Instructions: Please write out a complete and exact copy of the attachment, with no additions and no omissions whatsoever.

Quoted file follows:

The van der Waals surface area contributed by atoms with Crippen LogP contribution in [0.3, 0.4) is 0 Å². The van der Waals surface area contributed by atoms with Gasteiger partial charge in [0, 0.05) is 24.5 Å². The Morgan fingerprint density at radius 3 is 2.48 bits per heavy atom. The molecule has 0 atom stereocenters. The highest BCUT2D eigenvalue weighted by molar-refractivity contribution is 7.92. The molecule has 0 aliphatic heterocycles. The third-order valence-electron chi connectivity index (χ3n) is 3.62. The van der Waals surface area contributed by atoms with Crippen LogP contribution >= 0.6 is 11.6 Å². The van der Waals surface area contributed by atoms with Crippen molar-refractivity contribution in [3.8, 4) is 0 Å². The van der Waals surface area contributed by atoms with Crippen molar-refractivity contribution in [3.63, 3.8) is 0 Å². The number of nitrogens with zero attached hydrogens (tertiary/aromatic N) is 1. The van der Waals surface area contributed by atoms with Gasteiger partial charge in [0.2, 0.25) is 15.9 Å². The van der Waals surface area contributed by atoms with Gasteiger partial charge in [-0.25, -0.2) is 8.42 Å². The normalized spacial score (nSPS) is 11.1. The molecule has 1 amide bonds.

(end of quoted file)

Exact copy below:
The van der Waals surface area contributed by atoms with Crippen LogP contribution in [0.3, 0.4) is 0 Å². The van der Waals surface area contributed by atoms with Gasteiger partial charge in [0, 0.05) is 24.5 Å². The Morgan fingerprint density at radius 3 is 2.48 bits per heavy atom. The molecule has 0 atom stereocenters. The highest BCUT2D eigenvalue weighted by molar-refractivity contribution is 7.92. The molecule has 0 aliphatic heterocycles. The third-order valence-electron chi connectivity index (χ3n) is 3.62. The van der Waals surface area contributed by atoms with Crippen LogP contribution >= 0.6 is 11.6 Å². The van der Waals surface area contributed by atoms with Crippen molar-refractivity contribution in [3.8, 4) is 0 Å². The van der Waals surface area contributed by atoms with Crippen molar-refractivity contribution in [3.63, 3.8) is 0 Å². The number of nitrogens with zero attached hydrogens (tertiary/aromatic N) is 1. The van der Waals surface area contributed by atoms with Gasteiger partial charge in [0.2, 0.25) is 15.9 Å². The van der Waals surface area contributed by atoms with Gasteiger partial charge in [-0.25, -0.2) is 8.42 Å². The normalized spacial score (nSPS) is 11.1. The molecule has 1 amide bonds.